Never has our culture been more connected and yet, so terribly isolated at the same time. We have seemingly infinite ways of staying in touch with one another and no inclination to understand each other. The end result is surface relationships and aching loneliness.

Casual relationships and social media contacts can be tons of fun and great ways of staying in touch with lots of people. But they do not replace close, intimate relationships. Ecclesiastes says, “Two are better than one, … If one falls down, his friend can help him up. But pity the man who falls and has no one to help him up.” (Eccles. 4:9-10)

Over the last few years, our family has been the recipient of overwhelming love and care. We could not have survived without the many countless acts of love. On a deeper level though, a few very close friends carried me when I couldn’t carry myself. These friends were my strength, my faith, my courage, and my solace. Soul friendships, established way before the storm clouds showed on the horizon, have shared insight, expressed love, borne unbearable burdens, and been the joy of life for decades now.

It seems I talk to people every day who have many friendships but no one with whom they can share their heart and soul. Men are the worst about this, but I suspect that many women also suffer from superficiality in their varied relationships.

The power of two people choosing to share life on a heart level together defies description. The very best of life is experienced in close relationship. As my years go on, I realize more and more that accomplishments and acquisitions do not satisfy the spirit. No matter how much I want to achieve great things and make a difference in the world, my heart resonates when I am understood and loved for who I am.

All of this is fine and good, but how do we develop these kinds of relationships if we do not already have them? Here are a few suggestions that will move us in the right direction:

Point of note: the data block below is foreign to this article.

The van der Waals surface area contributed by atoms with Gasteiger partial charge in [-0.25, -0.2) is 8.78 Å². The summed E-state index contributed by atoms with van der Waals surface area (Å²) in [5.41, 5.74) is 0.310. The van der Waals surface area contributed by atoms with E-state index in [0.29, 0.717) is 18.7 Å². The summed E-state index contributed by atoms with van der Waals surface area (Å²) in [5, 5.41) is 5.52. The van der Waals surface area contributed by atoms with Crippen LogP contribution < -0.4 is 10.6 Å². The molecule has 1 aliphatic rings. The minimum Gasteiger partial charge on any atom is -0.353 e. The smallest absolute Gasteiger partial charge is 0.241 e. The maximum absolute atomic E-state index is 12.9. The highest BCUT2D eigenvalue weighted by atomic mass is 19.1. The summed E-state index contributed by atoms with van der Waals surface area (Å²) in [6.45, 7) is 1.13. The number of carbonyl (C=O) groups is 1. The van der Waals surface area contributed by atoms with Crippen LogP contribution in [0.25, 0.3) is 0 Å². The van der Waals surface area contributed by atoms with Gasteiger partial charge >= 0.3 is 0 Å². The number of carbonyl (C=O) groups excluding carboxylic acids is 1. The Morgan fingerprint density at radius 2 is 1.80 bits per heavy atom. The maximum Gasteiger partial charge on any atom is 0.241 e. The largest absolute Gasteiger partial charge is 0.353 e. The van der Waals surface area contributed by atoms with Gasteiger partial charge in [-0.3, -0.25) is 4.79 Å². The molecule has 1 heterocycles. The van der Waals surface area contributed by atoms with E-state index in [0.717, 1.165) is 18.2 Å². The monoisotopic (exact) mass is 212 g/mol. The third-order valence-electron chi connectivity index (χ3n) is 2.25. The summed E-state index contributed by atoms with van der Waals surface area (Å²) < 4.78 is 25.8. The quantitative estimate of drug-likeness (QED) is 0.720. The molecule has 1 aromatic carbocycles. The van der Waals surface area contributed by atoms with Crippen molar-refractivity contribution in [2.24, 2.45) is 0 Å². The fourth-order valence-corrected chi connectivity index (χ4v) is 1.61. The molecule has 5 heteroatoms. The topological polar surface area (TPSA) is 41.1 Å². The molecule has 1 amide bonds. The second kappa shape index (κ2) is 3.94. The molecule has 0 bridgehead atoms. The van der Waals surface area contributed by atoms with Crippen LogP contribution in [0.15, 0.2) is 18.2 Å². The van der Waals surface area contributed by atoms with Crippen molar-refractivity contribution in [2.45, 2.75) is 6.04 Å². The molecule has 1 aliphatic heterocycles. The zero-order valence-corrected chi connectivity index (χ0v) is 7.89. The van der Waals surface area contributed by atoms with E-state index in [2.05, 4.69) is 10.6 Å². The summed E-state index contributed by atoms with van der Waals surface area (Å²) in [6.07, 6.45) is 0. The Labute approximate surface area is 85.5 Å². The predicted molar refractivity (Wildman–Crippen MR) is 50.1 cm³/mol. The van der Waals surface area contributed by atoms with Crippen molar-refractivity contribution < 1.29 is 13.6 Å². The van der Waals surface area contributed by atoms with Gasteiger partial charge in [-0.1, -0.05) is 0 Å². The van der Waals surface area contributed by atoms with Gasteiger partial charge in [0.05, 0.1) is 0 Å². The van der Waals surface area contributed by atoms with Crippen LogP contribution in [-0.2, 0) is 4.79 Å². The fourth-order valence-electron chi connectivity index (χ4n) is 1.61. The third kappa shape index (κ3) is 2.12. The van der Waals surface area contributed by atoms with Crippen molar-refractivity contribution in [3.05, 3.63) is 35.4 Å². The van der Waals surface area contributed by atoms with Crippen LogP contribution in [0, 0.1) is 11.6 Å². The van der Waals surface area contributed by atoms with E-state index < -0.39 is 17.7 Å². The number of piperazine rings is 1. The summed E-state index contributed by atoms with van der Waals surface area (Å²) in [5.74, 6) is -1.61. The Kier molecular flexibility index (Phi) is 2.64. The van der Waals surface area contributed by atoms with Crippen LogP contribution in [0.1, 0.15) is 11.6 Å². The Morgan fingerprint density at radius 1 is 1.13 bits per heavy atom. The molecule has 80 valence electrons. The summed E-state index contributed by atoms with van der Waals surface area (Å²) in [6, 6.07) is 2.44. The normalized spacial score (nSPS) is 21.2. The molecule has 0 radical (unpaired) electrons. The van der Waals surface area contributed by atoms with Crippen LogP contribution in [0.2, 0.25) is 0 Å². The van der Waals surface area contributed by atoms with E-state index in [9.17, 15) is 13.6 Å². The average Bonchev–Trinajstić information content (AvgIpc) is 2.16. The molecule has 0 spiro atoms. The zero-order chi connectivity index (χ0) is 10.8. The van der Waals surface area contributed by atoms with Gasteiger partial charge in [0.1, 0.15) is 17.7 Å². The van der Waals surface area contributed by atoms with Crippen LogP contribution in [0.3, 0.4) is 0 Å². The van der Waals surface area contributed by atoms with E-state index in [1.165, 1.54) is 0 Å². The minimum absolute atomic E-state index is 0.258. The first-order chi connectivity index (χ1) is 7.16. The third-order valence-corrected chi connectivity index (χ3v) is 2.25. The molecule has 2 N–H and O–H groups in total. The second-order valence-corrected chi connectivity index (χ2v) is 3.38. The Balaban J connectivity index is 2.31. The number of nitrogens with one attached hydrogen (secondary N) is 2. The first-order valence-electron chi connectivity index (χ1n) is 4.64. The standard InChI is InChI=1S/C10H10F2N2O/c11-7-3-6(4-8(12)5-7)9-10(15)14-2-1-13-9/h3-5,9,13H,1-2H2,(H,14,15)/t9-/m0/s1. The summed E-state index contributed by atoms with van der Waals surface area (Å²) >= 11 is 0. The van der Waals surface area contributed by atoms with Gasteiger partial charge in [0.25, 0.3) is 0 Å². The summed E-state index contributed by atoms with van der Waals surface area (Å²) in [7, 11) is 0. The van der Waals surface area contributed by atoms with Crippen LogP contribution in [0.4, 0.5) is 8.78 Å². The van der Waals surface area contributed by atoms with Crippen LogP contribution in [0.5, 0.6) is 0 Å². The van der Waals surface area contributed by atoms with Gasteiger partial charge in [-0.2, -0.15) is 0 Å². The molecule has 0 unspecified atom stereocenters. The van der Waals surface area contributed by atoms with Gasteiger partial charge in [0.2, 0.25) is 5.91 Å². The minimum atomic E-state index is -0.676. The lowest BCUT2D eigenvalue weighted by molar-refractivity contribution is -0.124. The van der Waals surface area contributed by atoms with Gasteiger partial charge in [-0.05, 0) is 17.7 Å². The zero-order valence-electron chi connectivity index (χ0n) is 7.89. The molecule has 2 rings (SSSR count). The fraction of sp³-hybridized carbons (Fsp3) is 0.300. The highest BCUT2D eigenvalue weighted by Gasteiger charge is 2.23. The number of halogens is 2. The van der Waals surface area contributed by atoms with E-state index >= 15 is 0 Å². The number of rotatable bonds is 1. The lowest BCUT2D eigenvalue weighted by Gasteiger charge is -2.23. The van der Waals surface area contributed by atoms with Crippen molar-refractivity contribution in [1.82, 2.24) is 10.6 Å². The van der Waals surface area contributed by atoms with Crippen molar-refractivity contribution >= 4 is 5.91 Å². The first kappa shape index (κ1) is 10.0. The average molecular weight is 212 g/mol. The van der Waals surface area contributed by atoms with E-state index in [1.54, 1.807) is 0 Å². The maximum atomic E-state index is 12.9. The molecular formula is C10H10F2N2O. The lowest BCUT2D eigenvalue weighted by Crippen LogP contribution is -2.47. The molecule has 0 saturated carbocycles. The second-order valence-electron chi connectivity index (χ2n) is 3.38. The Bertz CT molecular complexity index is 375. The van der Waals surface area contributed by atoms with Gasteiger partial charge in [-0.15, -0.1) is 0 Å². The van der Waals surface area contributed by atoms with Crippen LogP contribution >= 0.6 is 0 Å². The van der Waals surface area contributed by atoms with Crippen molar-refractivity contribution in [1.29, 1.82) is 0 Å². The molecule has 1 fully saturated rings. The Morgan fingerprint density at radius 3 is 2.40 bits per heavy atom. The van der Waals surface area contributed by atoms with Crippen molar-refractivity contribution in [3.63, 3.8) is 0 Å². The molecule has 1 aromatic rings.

• Trust in the value of deep relationship even if it intimidates you.
  • Test the waters with one or two people over coffee, lunch or dinner. Have no agenda other than getting to know one another.
  • When you sense a compatibility of spirit, take the next step by scheduling a regular time to get together. Outside of a committed regular time, life gets too hectic, and important priorities fall by the wayside.
  • Be flexible on agenda. Agendas can be safety mechanisms that help avoid openness. Unexpected honesty comes when there is freedom to talk openly without prescribed plans.
  • Risk being vulnerable. Trust takes a while to develop. It usually requires stepping out of your comfort zone.

The choice to venture out into uncharted waters and invest in deep, personal relationships may be the most important decision you make this year, bringing newfound joy for years to come.

Join the discussion 11 Comments

  • Karen says:

    Oh such good and rich information. Life without deep friendship is a desert. When the tough times come, and they do come, it is your Arron and Hur to hold you together. Thank you for the encouragement.

  • R Higgins says:

    May I buy you lunch?

  • Randee says:

    Blessed again by your wisdom! Reminding me to assign potions of my day, week developing & enjoying soul friends. Supporting others as I can. A recent visit from my niece/godchild reminded me of the power of handwritten notes & cards. She is 16 and life for her is texts, instagram, Snapchat & little else. I’ll write her today??

  • Mom (Stella) Thompson says:

    Oh Tommy, this was so good and so true. This world is so superficial in so many ways. I think about DC and the awful things that are going on there. I wonder if everybody had a one on one buddy they continually shared their deepest thoughts with if that would help their need to falsify information. and lie to the extent they do. I also wonder if our need as a people just wants to hear the positive and are afraid to hear the negative about ourselves. xoxo Mom

  • Susan Oldham says:

    So very good, Tommy! As CS Lewis said, “Friendship begins the day one person says to another, ‘What? You too? I thought I was the only one!’.”
    I am so excited to share your post! So much wisdom.

  • Karen Wade Hayes says:

    So helpful, Tommy! This topic is one that I am really passionate about – especially men connecting in friendship with other men. Thanks for sharing.

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